I was writing on this topic every month. It looks like I skipped May and it was becasue I was working to help some buyers purchase a registered vacant building. What we found was that the cities requirements for code compliance were outrageous. The rules governing these structures require that they be brought up to a higher standard than any type of housing, except for new construction.
Taking a home that was built in the early 1900’s, that has not been maintained and correcting all the code violations proved to be too expensive. Building codes change over time and my own home and those of my neighbors have some of the same issues because of their age but there is no requirement that they be brought up to code, not now, not ever.
I beleive that some code violations should be corrected but others seem ridiculous becasue of the age of the homes. The appraisers, inspectors, contractors and insurance agent that I met with over one home didn’t seem to want to have anything to do with it.
They kept saying "gee this is a really old house". Well duh! this is the oldest part of town and I would argue that the older homes are built better than comparable new homes are today. Lets either fix them up or tear them down instead of leaving them vacant and boarded up. I don’t understand why these homes are being held to a higher standard.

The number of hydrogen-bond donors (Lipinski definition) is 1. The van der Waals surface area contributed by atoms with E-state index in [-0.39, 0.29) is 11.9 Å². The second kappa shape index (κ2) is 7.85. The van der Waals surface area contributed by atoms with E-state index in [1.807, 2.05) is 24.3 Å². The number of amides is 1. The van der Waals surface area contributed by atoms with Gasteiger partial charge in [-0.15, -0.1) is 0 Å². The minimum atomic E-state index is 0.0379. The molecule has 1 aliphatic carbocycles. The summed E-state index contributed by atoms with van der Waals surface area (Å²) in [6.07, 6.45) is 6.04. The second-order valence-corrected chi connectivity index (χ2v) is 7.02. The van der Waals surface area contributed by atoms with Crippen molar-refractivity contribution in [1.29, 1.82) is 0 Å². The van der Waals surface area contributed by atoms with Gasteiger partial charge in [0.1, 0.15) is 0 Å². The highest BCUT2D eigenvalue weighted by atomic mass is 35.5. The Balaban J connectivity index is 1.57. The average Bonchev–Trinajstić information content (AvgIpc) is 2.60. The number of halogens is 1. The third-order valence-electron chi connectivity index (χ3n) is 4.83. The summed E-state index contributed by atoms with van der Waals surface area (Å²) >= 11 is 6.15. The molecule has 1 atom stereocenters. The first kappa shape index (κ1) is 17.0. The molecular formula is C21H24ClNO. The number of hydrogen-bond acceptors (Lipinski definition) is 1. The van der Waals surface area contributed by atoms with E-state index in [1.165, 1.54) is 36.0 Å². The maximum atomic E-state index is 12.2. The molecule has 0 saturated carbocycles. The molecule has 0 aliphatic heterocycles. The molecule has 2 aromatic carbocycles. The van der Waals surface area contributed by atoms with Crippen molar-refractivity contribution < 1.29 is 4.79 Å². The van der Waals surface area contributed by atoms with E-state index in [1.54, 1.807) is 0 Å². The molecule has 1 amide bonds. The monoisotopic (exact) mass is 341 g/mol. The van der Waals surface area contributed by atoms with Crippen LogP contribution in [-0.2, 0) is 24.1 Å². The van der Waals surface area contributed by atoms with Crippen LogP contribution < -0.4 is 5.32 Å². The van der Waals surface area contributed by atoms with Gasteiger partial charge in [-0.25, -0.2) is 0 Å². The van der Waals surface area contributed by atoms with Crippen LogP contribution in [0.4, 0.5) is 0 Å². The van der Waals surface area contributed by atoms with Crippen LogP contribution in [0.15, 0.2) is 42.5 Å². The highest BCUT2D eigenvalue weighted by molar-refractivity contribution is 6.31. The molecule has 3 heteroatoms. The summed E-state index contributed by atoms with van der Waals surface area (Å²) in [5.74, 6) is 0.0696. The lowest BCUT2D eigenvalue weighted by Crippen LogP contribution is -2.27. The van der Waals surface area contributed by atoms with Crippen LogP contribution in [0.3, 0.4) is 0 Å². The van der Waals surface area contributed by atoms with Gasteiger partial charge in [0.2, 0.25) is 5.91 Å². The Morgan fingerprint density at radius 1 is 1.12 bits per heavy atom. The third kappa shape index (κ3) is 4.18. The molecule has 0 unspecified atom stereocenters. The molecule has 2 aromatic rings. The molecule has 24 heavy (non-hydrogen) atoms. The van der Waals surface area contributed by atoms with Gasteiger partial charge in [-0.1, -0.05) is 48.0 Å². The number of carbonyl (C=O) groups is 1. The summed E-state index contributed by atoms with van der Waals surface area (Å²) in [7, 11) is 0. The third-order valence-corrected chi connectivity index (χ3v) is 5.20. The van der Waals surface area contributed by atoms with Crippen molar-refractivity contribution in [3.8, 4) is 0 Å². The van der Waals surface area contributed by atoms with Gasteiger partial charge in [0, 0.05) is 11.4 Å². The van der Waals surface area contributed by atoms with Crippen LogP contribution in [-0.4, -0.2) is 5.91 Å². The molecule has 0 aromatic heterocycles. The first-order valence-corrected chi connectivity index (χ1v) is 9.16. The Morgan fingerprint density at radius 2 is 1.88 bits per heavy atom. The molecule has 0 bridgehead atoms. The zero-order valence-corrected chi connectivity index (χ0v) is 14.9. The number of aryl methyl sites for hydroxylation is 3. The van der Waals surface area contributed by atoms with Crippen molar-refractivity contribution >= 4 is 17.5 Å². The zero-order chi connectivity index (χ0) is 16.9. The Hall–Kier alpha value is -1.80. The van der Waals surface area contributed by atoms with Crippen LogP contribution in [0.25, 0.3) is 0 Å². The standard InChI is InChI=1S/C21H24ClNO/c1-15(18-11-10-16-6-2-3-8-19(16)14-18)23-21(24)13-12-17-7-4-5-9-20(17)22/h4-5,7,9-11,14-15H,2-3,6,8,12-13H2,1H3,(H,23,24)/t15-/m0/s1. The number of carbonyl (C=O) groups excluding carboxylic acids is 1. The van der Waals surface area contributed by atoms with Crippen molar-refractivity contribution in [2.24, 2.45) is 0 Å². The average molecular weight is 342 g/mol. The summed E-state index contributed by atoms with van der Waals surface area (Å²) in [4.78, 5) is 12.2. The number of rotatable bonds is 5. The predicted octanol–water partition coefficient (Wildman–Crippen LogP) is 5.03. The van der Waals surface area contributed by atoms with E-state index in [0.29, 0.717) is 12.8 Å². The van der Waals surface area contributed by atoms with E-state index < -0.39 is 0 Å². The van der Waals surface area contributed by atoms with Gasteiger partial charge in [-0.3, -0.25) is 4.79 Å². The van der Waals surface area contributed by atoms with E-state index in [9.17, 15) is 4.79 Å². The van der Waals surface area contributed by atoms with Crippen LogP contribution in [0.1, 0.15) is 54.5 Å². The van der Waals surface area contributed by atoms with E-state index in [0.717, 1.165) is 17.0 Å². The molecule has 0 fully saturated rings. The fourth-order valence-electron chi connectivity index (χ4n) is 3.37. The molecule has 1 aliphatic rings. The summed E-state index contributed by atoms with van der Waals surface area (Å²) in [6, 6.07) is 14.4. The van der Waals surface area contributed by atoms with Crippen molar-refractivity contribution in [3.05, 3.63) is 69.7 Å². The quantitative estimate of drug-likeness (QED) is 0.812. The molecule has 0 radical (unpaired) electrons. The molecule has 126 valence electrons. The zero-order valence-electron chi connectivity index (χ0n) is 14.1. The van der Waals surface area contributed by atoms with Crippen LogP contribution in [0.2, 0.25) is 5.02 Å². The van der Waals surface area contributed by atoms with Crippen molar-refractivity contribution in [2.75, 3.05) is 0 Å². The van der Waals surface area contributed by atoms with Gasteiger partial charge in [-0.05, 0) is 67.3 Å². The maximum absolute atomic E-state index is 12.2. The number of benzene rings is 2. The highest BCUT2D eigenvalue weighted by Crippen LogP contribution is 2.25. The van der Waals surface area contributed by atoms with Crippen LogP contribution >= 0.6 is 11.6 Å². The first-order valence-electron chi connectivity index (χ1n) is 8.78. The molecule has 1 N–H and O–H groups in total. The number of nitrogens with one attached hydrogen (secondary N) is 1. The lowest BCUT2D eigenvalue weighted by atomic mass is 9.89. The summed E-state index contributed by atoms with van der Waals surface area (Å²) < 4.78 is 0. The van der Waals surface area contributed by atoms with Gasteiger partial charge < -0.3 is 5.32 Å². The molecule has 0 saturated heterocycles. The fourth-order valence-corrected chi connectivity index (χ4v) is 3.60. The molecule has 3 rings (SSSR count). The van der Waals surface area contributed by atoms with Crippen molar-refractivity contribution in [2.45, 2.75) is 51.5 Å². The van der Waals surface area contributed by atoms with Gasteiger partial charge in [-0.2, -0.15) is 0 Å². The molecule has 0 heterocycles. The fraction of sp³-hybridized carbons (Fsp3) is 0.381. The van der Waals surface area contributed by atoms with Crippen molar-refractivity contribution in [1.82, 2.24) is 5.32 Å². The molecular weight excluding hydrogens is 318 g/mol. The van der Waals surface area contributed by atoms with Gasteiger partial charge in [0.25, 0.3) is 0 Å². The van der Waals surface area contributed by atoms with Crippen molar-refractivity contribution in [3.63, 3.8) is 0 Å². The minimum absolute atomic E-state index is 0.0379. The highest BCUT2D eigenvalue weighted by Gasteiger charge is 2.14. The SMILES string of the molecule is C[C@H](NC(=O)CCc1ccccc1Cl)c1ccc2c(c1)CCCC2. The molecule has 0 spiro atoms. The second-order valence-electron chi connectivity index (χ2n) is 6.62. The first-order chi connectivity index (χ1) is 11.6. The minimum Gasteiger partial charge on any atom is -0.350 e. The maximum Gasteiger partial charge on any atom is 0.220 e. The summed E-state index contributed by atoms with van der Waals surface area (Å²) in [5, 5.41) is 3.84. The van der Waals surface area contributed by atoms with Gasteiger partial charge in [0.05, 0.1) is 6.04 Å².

When I reported on registered vacant building in St. Paul in February there were 1624 on the list, in April the list grew to 1775, today we have 1918 buildings on the list. As a St. Paul resident I am very concerned. As a Realtor I want to help but so far I have been unable to get even one family into one of these homes. I have been working on it since last October. It does not pay very well and it is a lot of work but it is important to me so I just keep going.
I found a statement made by Bob Kessler, St. Paul’s director of safety and inspections:
""Furthermore, in Saint Paul most registered vacant buildings can not be removed from the vacant building list and reoccupied unless all the code deficiencies are addressed. So that means that the houses that are removed and reoccupied are being brought up to code under permits inspected by the city, in many cases achieving a higher quality standard than before they were registered as vacant. While the vacant structures in the city pose a problem, it’s a manageable one that is under control"
I will be back with commentary next month when the list should be at around 2000 registered vacant buildings. My neighbors are telling me that this issue is not getting the amount of attention that it deserves.